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The Johns Hopkins University Applied Physics Laboratory website depicts the New Horizons flight path as almost a straight line after the Jupiter flyby. Could a spacecraft travel from the outer solar system to the Earth in a similar straight line with enough propulsion. Is that amount of propulsion feasible with current technologies, even for a small spacecraft?

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    $\begingroup$ It's not straight. An incoming object would travel in a similar trajectory, but played in reverse. $\endgroup$ – JCRM Jul 10 at 19:40
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    $\begingroup$ It's an asymptote, not straight $\endgroup$ – Antzi Jul 11 at 1:23
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Could a spacecraft fly in a direct line from the outer solar system to Earth?

Ignoring tiny deviations due to long-range attraction to the larger planets, sure! absolutely! no problem! you betcha!

And you will need zero propulsion to do it. Sit back and enjoy the ride!


At the right time of year you can position yourself at say 100 AU from the Sun in the plane of the Earth's orbit and just let go. With no tangential velocity, the Sun's gravity will tug on you and accelerate you along a straight-line trajectory, directly towards the Sun.

Since you have positioned yourself in the Earth's orbital plane, and timed your start at the right time of the year, the Earth will move directly in front of you as you pass 1 AU and you'll slam into it producing a truly spectacular fireball!

How fast will you be moving then?

Specific energy is the kinetic plus potential energy per unit mass. So it's

$$u = \frac{v^2}{2} - \frac{GM_S}{r}$$

where $GM_S$ is $G$ times the mass of the Sun, otherwise known as the standard gravitational parameter of the Sun or about 1.327E+20 m^3/s^2.

At 100 AU and not moving, your total specific energy $u$ is -8.85E+06 Joules/kg, which is a shallow potential well, you are almost free. Your total energy won't change, so you can calculate your specific kinetic energy as you are starting to approach the Earth using:

$$-\frac{GM_S}{\text{100 AU}} = \frac{v^2}{2} - \frac{GM_S}{\text{1 AU}}$$

$$\frac{v^2}{2} = GM_S \left(\frac{1}{\text{1 AU}} - \frac{1}{\text{100 AU}}\right)$$

$$v = \sqrt{2 GM_S \left(\frac{1}{\text{1 AU}} - \frac{1}{\text{100 AU}}\right)}.$$

That gives 42,850 meters/sec, which by no small coincidence is 0.5% lower than $\sqrt{2}$ times the Earth's orbital velocity.

What about Earth's gravity? That's why I said "as you are starting to approach the Earth." Once the Earth starts getting close you will accelerate even fast.

The Earth's escape velocity is

$$v_{esc} = \sqrt{\frac{2 GM_E}{\text{6378137 meters}}}$$

is another 11,180 meters/sec ($GM_E$ is about 3.986E+14 m^3/s^2), so your final impact velocity, should you survive it, will be roughly 53,000 meters/sec.

Welcome home!

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  • $\begingroup$ How would no tangential velocity be established? $\endgroup$ – Bob516 Jul 11 at 14:16
  • $\begingroup$ @Bob516 You haven't mentioned any specific incoming trajectory in your question, so I chose a simple one. Full stop at 100 AU. $\endgroup$ – uhoh Jul 11 at 14:24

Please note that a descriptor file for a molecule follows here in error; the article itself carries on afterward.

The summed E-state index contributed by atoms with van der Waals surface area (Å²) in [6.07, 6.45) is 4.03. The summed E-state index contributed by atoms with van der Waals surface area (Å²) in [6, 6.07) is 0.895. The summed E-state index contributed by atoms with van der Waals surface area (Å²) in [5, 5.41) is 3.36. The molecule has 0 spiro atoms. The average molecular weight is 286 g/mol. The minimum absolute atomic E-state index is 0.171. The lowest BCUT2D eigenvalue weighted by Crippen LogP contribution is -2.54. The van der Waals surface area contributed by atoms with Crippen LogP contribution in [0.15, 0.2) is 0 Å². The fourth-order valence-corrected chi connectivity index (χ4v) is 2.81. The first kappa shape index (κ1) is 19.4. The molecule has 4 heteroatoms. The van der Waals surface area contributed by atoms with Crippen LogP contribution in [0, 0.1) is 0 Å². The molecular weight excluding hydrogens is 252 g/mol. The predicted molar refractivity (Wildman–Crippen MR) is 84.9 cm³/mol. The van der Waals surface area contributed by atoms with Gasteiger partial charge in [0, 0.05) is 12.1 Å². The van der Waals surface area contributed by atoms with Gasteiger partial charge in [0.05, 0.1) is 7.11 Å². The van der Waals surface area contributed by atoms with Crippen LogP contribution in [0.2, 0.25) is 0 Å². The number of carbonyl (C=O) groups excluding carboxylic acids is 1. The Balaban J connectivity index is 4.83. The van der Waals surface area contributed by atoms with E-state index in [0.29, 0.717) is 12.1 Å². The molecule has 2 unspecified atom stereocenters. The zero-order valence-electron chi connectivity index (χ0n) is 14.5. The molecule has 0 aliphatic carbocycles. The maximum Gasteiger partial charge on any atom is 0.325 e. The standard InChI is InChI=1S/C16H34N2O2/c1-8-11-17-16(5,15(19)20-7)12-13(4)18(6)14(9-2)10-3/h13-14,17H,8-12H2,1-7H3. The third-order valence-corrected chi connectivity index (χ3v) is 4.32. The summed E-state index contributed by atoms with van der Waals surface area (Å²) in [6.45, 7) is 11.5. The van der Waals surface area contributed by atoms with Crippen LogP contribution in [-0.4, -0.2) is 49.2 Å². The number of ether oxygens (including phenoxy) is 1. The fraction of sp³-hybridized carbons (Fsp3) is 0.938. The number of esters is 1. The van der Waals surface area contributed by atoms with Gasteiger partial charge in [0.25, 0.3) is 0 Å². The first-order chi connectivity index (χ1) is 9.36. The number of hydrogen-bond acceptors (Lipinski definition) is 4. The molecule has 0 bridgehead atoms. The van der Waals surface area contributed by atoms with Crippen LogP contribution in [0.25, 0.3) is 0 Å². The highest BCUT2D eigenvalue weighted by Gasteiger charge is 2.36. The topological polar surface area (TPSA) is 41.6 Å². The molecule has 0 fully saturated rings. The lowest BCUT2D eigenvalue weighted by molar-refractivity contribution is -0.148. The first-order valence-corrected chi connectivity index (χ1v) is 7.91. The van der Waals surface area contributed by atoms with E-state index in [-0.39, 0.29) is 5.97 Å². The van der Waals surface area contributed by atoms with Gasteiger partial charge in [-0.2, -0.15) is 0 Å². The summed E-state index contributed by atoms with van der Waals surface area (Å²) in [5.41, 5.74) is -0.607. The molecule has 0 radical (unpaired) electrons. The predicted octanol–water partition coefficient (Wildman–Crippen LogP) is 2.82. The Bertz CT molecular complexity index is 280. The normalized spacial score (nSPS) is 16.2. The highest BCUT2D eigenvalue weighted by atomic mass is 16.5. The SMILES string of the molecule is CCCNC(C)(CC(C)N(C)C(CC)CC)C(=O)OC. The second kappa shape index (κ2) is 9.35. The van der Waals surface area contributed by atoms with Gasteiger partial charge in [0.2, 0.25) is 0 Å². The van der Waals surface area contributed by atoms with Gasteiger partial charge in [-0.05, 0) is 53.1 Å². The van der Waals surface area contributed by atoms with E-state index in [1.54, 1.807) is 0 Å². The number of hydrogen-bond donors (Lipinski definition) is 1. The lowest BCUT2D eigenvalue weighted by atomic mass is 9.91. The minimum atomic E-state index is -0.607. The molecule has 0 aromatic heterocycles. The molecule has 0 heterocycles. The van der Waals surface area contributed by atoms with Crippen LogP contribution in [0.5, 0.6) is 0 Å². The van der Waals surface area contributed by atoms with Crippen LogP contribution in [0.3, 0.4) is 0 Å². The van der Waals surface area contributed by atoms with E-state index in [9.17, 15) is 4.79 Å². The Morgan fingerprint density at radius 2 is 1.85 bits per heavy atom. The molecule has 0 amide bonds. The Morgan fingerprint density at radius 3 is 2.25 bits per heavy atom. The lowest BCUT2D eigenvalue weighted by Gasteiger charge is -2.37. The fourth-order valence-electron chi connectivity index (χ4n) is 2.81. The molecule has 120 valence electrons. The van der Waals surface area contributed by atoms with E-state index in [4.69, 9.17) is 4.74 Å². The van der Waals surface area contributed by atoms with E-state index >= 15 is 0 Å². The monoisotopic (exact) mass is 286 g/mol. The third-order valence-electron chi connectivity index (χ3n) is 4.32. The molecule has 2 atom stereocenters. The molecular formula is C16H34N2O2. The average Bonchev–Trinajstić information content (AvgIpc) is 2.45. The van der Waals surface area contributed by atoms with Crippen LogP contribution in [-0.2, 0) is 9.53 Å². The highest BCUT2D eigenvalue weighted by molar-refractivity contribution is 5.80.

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    $\begingroup$ Related question Free Fall to Earth from Solar North Pole? $\endgroup$ – James Jenkins Jul 12 at 17:14
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Trajectories are reversible. So if you had a spacecraft heading into the solar system at the same velocity that NH is currently heading out, it would follow the same trajectory but in reverse. If you time things correctly, it could narrowly miss Jupiter and be deflected into a solar orbit which could then hit the Earth and it would reenter at the same velocity that NH was launched at (about 16 km/s). This would need no more fuel than NH used after it had left Earth (ie very little).

On the other hand if you start at rest relative to the Sun, or maybe in a distant orbit around Neptune or something of the kind, you would need a lot of fuel to get onto that trajectory -- enough for a delta-V of about 13 km/s. That's an awful lot for deep space, but fairly routine for a launch beyond Earth orbit. So if you could somehow obtain a fully fueled Falcon 9 and a suitable upper stage (for instance) you could actually put a modest payload onto that trajectory. As far as we know very large cryogenic fuelled rockets are not currently available at that location, but keep checking your supplier's web page for delivery options...

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Theoretically: Yes

If the net force on an object is zero, then Newton's 1st Law says that it will continue in a straight line. By continually adjusting the amount and direction of your thrust, so that the thrust cancels out the force of the Sun's gravity, you can do just that.

Practically: No

Doing the above takes ridiculous amounts of energy -- which in turn means spacecraft mass, volume, and cost -- for even a tiny payload. No spacecraft does this in practice. Real spacecraft instead use orbital mechanics to travel.

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